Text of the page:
What about the other games?


239/1179 cards with random effects


34/279 cards with random effects


147/16505 cards with “random” or “coin flip” in their effect


This game is famous for its unfair randomness and games won with the equivalent of the toss of a coin. Despite this, it seems to keep a balance between strategic randomness for competition and full randomness for fun. 🙁


This game seems to present mostly strategic randomness, its effects can be often controlled and anticipated. 🙂

Magic: The Gathering

This game has very few cards with a random effect, it is mostly because “random” means that players have to create their own randomness by shuffling cards or tossing a real coin and it can be seen as unfair if the opponent “didn’t seem to have shuffled enough” or other human bias. 💡



The game features a “solo arena”, which is a solo deck building experience, for a small fee it opposes the player to an AI (Artificial Intelligence) opponent.

CarefulWarning The AI is dumb! Even with interesting decks, an AI opponent will play in a very simple way, ignoring combos or doing obvious bad plays. To increase the solo difficulty, the game gives the AI opponent unfair advantages just to give him a chance. It is easy to think that, when the AI opponent wins, it is because of this advantage.
AdviceAdvice When offering a solo experience, the AI is a core feature, even more when it can offer rewards, the player can feel ripped of his victory by the game itself and not his opponent. Even if it is specific for certain decks to allow better strategy handling, a finely tuned AI is a must have.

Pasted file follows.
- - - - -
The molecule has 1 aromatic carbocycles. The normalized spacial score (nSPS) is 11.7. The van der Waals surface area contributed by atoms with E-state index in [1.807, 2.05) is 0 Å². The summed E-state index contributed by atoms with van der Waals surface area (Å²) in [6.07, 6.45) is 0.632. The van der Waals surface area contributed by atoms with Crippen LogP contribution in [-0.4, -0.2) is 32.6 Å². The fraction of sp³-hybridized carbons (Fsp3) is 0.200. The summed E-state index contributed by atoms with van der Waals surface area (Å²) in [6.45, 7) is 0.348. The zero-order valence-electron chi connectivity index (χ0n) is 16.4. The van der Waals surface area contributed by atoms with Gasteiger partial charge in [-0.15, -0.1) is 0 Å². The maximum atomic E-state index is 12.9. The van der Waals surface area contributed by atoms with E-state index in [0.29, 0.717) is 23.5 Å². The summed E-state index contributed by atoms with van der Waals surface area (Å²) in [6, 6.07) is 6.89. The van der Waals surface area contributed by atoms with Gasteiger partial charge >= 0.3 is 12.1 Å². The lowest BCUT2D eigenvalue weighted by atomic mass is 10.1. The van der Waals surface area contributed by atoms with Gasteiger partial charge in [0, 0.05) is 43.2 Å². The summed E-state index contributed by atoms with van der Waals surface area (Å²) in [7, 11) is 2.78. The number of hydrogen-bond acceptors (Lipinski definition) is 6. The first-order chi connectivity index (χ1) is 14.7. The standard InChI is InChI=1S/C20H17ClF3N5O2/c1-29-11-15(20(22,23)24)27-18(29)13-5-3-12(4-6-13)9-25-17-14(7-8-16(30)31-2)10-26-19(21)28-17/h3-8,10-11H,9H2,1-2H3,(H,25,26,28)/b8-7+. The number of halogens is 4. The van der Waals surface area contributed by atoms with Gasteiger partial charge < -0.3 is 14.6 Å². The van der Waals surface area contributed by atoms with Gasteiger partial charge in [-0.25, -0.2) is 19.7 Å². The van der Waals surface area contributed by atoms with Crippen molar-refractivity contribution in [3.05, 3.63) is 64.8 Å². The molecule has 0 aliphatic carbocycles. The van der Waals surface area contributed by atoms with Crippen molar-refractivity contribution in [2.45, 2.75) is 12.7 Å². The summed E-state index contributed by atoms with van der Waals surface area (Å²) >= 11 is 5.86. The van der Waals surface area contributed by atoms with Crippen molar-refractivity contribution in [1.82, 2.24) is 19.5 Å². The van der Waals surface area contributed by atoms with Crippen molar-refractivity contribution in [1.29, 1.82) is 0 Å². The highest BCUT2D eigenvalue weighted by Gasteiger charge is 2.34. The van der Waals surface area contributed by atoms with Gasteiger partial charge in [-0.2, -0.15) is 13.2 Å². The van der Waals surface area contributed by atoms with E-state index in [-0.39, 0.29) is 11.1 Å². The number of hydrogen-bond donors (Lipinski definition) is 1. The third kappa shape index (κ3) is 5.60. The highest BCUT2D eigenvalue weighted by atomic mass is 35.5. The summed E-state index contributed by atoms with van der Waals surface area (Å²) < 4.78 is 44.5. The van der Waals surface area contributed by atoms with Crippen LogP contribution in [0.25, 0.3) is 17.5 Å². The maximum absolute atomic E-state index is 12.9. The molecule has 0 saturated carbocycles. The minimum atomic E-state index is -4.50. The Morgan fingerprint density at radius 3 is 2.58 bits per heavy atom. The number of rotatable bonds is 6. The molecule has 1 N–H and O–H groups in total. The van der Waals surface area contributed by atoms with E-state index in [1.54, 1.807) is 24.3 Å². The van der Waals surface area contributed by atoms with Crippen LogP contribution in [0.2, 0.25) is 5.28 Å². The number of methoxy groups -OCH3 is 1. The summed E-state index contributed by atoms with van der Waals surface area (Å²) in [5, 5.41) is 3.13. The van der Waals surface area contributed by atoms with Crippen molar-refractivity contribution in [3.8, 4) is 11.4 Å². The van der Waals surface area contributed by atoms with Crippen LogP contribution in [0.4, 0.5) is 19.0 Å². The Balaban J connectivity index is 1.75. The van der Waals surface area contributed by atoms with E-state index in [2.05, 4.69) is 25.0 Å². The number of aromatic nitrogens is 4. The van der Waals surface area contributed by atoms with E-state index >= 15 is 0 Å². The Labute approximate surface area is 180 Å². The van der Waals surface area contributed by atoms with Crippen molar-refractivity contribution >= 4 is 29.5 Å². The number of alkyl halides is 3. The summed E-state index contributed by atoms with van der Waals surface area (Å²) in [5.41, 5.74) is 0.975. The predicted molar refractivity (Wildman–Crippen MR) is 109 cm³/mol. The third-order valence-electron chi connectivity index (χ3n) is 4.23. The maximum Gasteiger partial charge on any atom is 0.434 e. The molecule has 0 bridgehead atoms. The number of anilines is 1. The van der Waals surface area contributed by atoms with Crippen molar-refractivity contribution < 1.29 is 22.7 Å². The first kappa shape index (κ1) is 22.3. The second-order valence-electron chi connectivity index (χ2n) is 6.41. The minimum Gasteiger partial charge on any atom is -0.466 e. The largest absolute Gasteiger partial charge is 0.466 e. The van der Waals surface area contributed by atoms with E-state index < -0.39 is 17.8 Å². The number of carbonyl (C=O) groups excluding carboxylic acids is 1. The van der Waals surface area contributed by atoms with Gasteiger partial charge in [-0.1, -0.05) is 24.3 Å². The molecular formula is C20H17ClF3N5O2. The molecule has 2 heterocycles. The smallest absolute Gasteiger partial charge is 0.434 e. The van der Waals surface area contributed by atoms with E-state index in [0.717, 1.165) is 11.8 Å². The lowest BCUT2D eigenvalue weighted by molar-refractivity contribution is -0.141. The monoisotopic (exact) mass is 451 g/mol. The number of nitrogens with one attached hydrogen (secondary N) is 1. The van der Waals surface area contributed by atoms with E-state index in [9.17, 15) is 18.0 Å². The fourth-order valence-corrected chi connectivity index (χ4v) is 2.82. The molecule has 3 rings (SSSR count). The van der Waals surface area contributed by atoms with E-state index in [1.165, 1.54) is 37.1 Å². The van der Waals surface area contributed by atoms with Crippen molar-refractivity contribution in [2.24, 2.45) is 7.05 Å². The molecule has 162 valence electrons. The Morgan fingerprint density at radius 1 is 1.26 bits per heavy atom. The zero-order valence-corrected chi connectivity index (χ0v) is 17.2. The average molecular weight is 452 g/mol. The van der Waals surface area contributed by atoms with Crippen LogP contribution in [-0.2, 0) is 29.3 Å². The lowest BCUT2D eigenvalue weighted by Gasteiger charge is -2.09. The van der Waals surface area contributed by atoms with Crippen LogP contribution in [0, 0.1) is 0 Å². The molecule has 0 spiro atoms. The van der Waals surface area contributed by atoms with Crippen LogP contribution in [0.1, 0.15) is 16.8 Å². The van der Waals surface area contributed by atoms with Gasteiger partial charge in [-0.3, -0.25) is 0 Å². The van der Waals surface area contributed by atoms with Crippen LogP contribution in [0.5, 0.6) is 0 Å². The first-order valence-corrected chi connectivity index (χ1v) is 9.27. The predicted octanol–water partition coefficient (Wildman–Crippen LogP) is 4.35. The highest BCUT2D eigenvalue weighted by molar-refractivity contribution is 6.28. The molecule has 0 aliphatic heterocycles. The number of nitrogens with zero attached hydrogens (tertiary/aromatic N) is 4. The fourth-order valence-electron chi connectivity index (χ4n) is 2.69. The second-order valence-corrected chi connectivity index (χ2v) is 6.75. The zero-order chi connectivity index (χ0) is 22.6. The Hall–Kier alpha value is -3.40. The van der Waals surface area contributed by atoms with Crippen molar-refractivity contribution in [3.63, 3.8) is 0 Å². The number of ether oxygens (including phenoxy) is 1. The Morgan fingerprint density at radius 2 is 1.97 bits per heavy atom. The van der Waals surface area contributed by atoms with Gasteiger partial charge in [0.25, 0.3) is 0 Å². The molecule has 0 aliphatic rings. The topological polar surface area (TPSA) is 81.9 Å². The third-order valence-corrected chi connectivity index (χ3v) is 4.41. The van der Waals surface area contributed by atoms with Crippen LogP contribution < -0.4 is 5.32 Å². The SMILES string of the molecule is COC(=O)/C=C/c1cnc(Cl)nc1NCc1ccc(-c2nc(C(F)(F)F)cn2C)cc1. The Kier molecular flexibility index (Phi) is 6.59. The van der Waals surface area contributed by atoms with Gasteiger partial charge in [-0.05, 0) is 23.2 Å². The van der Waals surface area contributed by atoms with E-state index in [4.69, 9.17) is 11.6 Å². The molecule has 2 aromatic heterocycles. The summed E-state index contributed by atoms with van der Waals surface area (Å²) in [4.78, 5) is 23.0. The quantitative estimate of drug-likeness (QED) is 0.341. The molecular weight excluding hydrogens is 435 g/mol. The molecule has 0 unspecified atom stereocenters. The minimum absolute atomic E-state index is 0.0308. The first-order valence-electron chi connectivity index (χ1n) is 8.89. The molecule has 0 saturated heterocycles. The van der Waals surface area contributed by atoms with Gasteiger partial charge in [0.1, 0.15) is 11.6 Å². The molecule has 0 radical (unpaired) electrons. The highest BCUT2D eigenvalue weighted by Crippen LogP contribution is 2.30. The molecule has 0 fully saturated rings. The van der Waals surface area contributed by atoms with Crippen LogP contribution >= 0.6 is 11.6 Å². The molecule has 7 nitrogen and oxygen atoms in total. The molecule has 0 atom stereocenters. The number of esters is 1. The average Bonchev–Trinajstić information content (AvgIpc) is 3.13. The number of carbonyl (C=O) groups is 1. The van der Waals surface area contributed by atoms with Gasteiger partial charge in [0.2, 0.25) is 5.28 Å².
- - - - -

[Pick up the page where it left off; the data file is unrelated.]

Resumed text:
“Your opponent’s actions deal you damage” … What ? Why ? It’s not fair!


What about the other games?


An AI opponent is available in the training mode and the adventures. In the adventures, the unfairness of some fights is a clear choice, but the player can retry infinitely without paying more, so the risk is lessened and the unfairness more acceptable. 🙂


This game doesn’t have a solo adventure besides the training mode yet.

Magic: The Gathering

This game is only playable against someone else (with a few marginal exceptions) so AI opponents are not a big problem.


The Elder Scrolls: Legends is fun to play and the artworks make it also nice to watch. But sometimes it can be seen as a bit clunky compared to the other card games in the market. It remains a good collectible card video game with his ups and downs, free to play and easy to grasp for new players.

A picture is worth a thousand words

This review was but only a peek of our The Elder Scrolls: Legends assessment (It isn’t even its final form !!). We can do a lot more thanks to our tools and expertise, contact us if you want to know more.
If you have questions or opinions, please tell us In the comments. See you next time!

That was GameU.R. the review ergo of jeux vidéo.